“Scenes we haven’t seen since the days of the Chartists,” said insufferable historian David Starkey on Newsnight, as the city outside continued to echo with the shouts of protesters and the sound of breaking glass.

London was convulsed by protest today, as the tuition fees bill came to the vote — a proposal that would raise the cap on the fees universities can charge from £3000 ($A5000) a year to £9000 ($A15,000). They’ve also changed the funding basis, removing large amounts of direct non-head count funding to whole faculties, including the humanities, thus forcing them to charge in the upper end of the fees bracket.

The bill presented the Lib-Con coalition with its first crisis, since the Lib-Dems had gone to the electorate promising to oppose any rise in tuition fees, even taking an on-camera pledge to stand against it.

But that was when they assumed that any coalition would be with Labour, or that the Tories would rule outright. Coalition with the conservatives plunged them into instant crisis. Part of the coalition agreement would be that they could abstain from any vote on tuition fees, but their involvement in the Cabinet meant that some of them were effectively piloting the bill through the House, and then see their party fail to support it.

They probably hoped they could get away with it, due to the post-Brown torpor. They thought wrong. Over the past three months, a gathering campaign has challenged the coalition to justify itself, with increasingly painful results for the Lib-Dems. Protests and occupations have been occurring up and down the country — in places such as Sheffield and UCL, the occupations have been going for weeks.

The NUS and other parts of the mainstream protest movement had hoped that they could persuade enough Lib-Dems to vote against the bill. In the end it passed about 320-300. Had they moved 10 “yes” votes into the abstain and ten abstains into the “no”, they would have had a result.

In the end 28 of the 57 Lib-Dems abstained, a record rebellion for a party in government.

Outside they were setting a different sort of record. The direct action component had been ramping up over the last few protests, with a bit of argy from the Black Bloc of anarchist, less-well prepared 17-year-olds, all now multiply photographed kicking in windows, and a few thugs.

Today, it really went off, Athens style. The Black Bloc was there in the hundreds, and it was off from the start. By far the most violent gang of course was the police, who mounted the first full-horse charge in many a year, allegedly to disperse a crowd of protesters in Parliament Square. After that they kettled them, though they were close to outnumbered and some broke through.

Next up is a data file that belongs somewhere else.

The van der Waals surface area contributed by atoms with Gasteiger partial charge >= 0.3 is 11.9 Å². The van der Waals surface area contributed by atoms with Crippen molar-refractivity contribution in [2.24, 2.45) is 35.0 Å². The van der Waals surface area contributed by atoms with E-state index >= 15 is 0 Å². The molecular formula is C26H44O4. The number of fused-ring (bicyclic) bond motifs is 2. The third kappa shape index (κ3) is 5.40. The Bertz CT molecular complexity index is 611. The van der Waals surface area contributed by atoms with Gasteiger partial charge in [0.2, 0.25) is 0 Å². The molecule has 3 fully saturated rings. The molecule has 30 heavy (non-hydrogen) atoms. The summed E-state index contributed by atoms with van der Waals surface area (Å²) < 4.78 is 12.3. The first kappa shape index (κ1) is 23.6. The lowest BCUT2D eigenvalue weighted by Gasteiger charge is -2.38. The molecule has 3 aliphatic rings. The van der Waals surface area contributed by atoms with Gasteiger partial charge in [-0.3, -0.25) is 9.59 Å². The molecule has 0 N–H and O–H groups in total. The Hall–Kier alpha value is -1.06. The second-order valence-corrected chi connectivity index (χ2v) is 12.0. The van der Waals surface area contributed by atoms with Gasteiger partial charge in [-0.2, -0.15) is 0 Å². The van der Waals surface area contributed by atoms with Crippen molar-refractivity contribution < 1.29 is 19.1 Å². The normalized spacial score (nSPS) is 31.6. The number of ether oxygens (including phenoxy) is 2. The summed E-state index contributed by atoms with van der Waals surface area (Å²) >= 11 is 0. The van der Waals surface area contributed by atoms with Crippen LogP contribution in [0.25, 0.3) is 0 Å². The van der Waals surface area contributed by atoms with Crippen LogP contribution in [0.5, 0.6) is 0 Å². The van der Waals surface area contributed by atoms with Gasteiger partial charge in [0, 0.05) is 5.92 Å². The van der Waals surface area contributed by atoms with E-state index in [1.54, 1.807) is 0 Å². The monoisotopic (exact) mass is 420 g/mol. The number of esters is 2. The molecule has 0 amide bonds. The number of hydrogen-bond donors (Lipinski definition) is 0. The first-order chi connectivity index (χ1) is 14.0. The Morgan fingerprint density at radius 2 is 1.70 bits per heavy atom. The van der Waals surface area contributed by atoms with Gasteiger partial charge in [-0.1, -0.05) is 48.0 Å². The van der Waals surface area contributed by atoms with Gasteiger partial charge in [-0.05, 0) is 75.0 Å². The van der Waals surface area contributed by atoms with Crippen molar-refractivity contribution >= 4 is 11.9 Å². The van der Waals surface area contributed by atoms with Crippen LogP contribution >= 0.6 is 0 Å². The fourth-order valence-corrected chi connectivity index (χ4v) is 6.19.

By early evening those whose strategies were always to maximise the contradictions and minimise the intact windows, were joined by those who were purely f-cking angry, and who can blame them. From the Crikey national affairs desk/office/pad in Soho, I watched them swarm through the city, up Oxford Street and across Leicester Square.

They trashed Topshop, a chain owned by Sir Philip Green, a tax avoider who advises the government on ways to cut services, and then it really went off, as the Treasury building was trashed and the foyer of the National Gallery occupied.

To be fair, as in Greece, there was a fair bit of youthful exuberance, as when they tried to torch the giant Christmas tree in Trafalgar Square. They didn’t manage it, but they did light huge fires in Parliament Square, which looked like end times.

It got pretty real when a group of them encountered Prince Charles and Camilla in a car en route to a royal variety show, and laid siege to it. The photo is incredible. There was real fear in those eyes. The peasants were actually here.

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Tomorrow there will be the usual recriminations, etc, but it is difficult to see where the movement of sorts will go next. The Lib-Dems weathered the storm, and there’s little institutional force to keep the pressure on.

More curiously, for the first time ever, it seemed worthwhile staying in — and watching Anonymous mount cyber attacks across the world as the WikiLeaks war of words and cables continued. But the fact that one had the choice was pretty good. Next week it’ll be snooker and the Archers again, maybe. But it went off this week.

Peter Fray

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